This blog is based on a presentation “Trends in Science Communication and the role of the Covid-19 pandemic,” given on 2 February, 2021.

Trust in science and the way we communicate scientific results has come under intense scrutiny during the coronavirus pandemic. Today I want to share some findings from the Research Council of Norway on the levels of trust in science, together with the communication approach taken by me and my team in a Norwegian research institute.

Trust in science: The statistics

Caption: The statistics provided by the Research Council of Norway show the numbers of people with high trust (light blue) and quite big trust (grey) in science. The dark blue line shows these figures combined. The data shows that in November last year, 89% of Norwegians had either a lot of trust or quite a lot of trust in science. It is maybe no surprise, but trust has risen quite a bit in recent months, and it may be that all the coverage of coronavirus vaccine research has had a positive effect. Other European countries have seen a similar growth in confidence.


Caption: The statistics provided by the Research Council of Norway show the numbers of people with high or quite a lot of trust (grey), low or quite low trust (yellow), and no opinion (green). Scientists themselves also enjoy a high confidence in the work they do in the fight against the coronavirus. 87% of those surveyed expressed confidence in the work that researchers do, the highest since the question was first asked in April 2020.



Debate and criticism of science is important

These are good figures for science in Norway, but of course it is equally important that people have a healthy critical perspective and do not blindly trust science. Debate and criticism is an important part of the scientific method. The meeting between science and society is dependent on a critical discourse. For science communication specialists, we shouldn’t forget we are working with communication gold. As the statistics show, scientists have a built-in credibility and trust to the vast majority.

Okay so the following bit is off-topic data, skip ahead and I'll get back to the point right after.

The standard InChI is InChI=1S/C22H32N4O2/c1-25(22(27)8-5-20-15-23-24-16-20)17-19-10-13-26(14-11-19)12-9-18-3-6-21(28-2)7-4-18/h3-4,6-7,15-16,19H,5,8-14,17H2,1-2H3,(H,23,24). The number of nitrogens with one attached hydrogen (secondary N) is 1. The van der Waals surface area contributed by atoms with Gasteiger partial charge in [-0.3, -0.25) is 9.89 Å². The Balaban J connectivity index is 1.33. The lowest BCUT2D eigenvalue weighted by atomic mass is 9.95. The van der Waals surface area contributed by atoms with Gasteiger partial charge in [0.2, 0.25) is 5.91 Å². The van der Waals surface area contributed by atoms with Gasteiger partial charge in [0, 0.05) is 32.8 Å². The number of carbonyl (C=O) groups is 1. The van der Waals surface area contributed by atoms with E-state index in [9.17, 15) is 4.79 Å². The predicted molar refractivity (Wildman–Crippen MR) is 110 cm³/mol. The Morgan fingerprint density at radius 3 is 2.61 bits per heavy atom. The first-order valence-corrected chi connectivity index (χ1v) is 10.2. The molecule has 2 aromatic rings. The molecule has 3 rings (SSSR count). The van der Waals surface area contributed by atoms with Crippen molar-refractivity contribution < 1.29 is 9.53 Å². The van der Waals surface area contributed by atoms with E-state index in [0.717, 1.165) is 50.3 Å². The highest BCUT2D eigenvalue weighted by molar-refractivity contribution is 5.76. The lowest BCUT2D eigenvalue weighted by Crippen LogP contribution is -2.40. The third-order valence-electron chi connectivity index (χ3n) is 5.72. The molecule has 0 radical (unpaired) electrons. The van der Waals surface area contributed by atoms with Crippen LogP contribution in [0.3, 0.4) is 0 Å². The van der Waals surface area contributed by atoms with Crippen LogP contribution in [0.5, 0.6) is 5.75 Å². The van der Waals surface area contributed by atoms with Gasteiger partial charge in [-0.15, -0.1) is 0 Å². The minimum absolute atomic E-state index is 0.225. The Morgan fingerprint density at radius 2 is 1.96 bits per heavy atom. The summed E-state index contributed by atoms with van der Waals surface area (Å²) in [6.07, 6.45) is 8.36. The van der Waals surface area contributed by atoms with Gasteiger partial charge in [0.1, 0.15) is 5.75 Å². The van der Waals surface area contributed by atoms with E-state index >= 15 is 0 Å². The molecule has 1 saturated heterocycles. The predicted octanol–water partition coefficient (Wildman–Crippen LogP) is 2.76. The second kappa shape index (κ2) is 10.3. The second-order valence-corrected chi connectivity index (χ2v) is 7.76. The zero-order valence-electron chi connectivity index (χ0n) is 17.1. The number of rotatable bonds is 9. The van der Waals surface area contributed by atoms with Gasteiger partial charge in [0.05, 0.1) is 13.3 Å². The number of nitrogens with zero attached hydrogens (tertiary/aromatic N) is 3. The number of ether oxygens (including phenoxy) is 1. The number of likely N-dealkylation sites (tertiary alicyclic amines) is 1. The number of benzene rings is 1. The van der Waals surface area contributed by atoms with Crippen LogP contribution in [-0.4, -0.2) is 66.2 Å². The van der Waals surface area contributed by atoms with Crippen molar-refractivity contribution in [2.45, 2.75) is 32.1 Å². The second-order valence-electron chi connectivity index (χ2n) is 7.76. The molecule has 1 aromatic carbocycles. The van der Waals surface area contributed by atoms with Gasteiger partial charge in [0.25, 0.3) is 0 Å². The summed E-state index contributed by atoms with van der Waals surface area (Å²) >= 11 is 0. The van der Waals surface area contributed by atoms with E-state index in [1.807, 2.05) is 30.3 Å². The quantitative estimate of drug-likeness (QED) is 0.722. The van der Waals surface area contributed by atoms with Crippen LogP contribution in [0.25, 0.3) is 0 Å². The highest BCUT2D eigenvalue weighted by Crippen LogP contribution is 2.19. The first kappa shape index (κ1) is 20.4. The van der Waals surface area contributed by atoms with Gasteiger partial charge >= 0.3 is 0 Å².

Three challenges for science communication

There are lot of issues and challenges in front of us that makes this job interesting. I see three big challenges relevant to the coronavirus situation we are in now, but they are also relevant to science communication in general:

  1. Specialist journalists are becoming scarce and have less time for quality-journalism. They are less gatekeepers and more curators. This issue has been raised by professor Mike Shaefer and James Painter in this article.
  2. Fake news and conspiracy theories
  3. How to best communicate ambiguit

Working with journalists

The need to build relationships with journalists is obvious. Instead of dwelling on that, I will share three other techniques I use to try and deal with the issue of the scarce journalist:

  1. Help the journalist understand that there is a difference between an expert specialist and an expert generalist. Being a professor does not make you an expert on everything. In Norway there has been recent criticism towards reputable news sources for providing experts on general medicine when they really should have asked a virus expert. For me, I try not to oversell our scientists, and I always try to consider context. Clicks, engagement and visibility are great, but we have a responsibility to inform and educate the public as well.
  2. My next tip is to try to make yourself excessive. Communication experts are often proud of the journalists they have on speed dial. But sometimes I believe we are so hung up on “owning the narrative” that we try to control the story too much and consequently the story becomes less relevant and interesting. Trust the scientists and the journalists to do their job, it is more efficient and democratic. My team and I do train scientists to become better communicators, but usually we do not spend lots of time preparing them for each story or interview.